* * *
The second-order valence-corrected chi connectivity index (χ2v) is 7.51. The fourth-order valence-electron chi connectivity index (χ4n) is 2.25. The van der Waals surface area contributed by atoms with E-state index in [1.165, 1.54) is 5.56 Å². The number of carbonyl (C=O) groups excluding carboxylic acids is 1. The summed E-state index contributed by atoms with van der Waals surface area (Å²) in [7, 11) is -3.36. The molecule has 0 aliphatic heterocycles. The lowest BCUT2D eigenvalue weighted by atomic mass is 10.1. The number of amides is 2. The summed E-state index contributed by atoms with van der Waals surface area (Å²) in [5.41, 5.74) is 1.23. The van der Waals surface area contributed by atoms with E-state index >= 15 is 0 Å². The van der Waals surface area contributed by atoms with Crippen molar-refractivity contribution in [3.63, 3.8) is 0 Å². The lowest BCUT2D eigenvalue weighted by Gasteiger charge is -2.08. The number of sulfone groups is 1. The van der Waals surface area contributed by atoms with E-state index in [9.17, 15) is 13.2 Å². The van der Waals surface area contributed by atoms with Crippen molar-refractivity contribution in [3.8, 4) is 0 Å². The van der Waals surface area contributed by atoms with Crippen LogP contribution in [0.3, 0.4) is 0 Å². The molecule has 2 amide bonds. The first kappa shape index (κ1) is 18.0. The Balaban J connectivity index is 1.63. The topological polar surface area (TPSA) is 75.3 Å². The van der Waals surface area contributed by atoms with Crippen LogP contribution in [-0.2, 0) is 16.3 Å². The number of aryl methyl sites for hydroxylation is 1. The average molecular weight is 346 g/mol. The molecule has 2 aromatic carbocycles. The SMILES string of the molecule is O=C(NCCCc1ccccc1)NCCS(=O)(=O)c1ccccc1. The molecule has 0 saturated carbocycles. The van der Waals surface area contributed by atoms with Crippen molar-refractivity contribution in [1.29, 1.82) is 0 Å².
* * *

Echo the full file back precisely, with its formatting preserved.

The second-order valence-corrected chi connectivity index (χ2v) is 7.51. The fourth-order valence-electron chi connectivity index (χ4n) is 2.25. The van der Waals surface area contributed by atoms with E-state index in [1.165, 1.54) is 5.56 Å². The number of carbonyl (C=O) groups excluding carboxylic acids is 1. The summed E-state index contributed by atoms with van der Waals surface area (Å²) in [7, 11) is -3.36. The molecule has 0 aliphatic heterocycles. The lowest BCUT2D eigenvalue weighted by atomic mass is 10.1. The number of amides is 2. The summed E-state index contributed by atoms with van der Waals surface area (Å²) in [5.41, 5.74) is 1.23. The van der Waals surface area contributed by atoms with E-state index >= 15 is 0 Å². The van der Waals surface area contributed by atoms with Crippen molar-refractivity contribution in [3.63, 3.8) is 0 Å². The lowest BCUT2D eigenvalue weighted by Gasteiger charge is -2.08. The number of sulfone groups is 1. The van der Waals surface area contributed by atoms with E-state index in [9.17, 15) is 13.2 Å². The van der Waals surface area contributed by atoms with Crippen molar-refractivity contribution in [3.8, 4) is 0 Å². The van der Waals surface area contributed by atoms with Crippen LogP contribution in [0.3, 0.4) is 0 Å². The molecule has 2 amide bonds. The first kappa shape index (κ1) is 18.0. The Balaban J connectivity index is 1.63. The topological polar surface area (TPSA) is 75.3 Å². The van der Waals surface area contributed by atoms with Crippen LogP contribution in [-0.2, 0) is 16.3 Å². The number of aryl methyl sites for hydroxylation is 1. The average molecular weight is 346 g/mol. The molecule has 2 aromatic carbocycles. The SMILES string of the molecule is O=C(NCCCc1ccccc1)NCCS(=O)(=O)c1ccccc1. The molecule has 0 saturated carbocycles. The van der Waals surface area contributed by atoms with Crippen molar-refractivity contribution in [1.29, 1.82) is 0 Å².